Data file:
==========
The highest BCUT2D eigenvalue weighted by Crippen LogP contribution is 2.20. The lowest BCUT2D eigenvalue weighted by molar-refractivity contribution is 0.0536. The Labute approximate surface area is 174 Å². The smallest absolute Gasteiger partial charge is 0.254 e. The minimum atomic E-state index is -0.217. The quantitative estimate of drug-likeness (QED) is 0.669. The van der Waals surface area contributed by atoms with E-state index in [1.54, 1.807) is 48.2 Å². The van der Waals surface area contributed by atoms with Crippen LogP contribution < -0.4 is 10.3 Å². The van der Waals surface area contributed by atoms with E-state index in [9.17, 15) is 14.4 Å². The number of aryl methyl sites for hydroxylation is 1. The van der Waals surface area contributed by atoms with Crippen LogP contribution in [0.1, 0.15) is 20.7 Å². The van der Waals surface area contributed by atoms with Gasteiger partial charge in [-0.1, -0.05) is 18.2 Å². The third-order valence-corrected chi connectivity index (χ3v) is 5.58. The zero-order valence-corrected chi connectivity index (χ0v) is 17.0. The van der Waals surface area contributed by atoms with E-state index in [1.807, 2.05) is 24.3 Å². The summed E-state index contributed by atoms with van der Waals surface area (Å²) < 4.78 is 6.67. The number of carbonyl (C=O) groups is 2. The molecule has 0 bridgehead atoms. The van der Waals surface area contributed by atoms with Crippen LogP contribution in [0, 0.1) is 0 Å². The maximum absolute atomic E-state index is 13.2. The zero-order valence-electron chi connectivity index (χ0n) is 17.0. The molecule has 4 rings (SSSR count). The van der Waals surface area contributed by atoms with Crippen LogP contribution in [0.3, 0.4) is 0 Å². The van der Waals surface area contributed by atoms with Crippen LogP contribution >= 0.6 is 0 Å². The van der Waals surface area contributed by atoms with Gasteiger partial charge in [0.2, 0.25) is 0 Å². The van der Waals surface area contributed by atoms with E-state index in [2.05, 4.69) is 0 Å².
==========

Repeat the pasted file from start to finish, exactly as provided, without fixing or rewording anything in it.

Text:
The highest BCUT2D eigenvalue weighted by Crippen LogP contribution is 2.20. The lowest BCUT2D eigenvalue weighted by molar-refractivity contribution is 0.0536. The Labute approximate surface area is 174 Å². The smallest absolute Gasteiger partial charge is 0.254 e. The minimum atomic E-state index is -0.217. The quantitative estimate of drug-likeness (QED) is 0.669. The van der Waals surface area contributed by atoms with E-state index in [1.54, 1.807) is 48.2 Å². The van der Waals surface area contributed by atoms with Crippen LogP contribution < -0.4 is 10.3 Å². The van der Waals surface area contributed by atoms with E-state index in [9.17, 15) is 14.4 Å². The number of aryl methyl sites for hydroxylation is 1. The van der Waals surface area contributed by atoms with Crippen LogP contribution in [0.1, 0.15) is 20.7 Å². The van der Waals surface area contributed by atoms with Gasteiger partial charge in [-0.1, -0.05) is 18.2 Å². The third-order valence-corrected chi connectivity index (χ3v) is 5.58. The zero-order valence-corrected chi connectivity index (χ0v) is 17.0. The van der Waals surface area contributed by atoms with E-state index in [1.807, 2.05) is 24.3 Å². The summed E-state index contributed by atoms with van der Waals surface area (Å²) < 4.78 is 6.67. The number of carbonyl (C=O) groups is 2. The molecule has 0 bridgehead atoms. The van der Waals surface area contributed by atoms with Crippen LogP contribution in [0, 0.1) is 0 Å². The maximum absolute atomic E-state index is 13.2. The zero-order valence-electron chi connectivity index (χ0n) is 17.0. The molecule has 4 rings (SSSR count). The van der Waals surface area contributed by atoms with Crippen LogP contribution in [0.3, 0.4) is 0 Å². The van der Waals surface area contributed by atoms with Crippen LogP contribution >= 0.6 is 0 Å². The van der Waals surface area contributed by atoms with Gasteiger partial charge in [0.2, 0.25) is 0 Å². The van der Waals surface area contributed by atoms with E-state index in [2.05, 4.69) is 0 Å².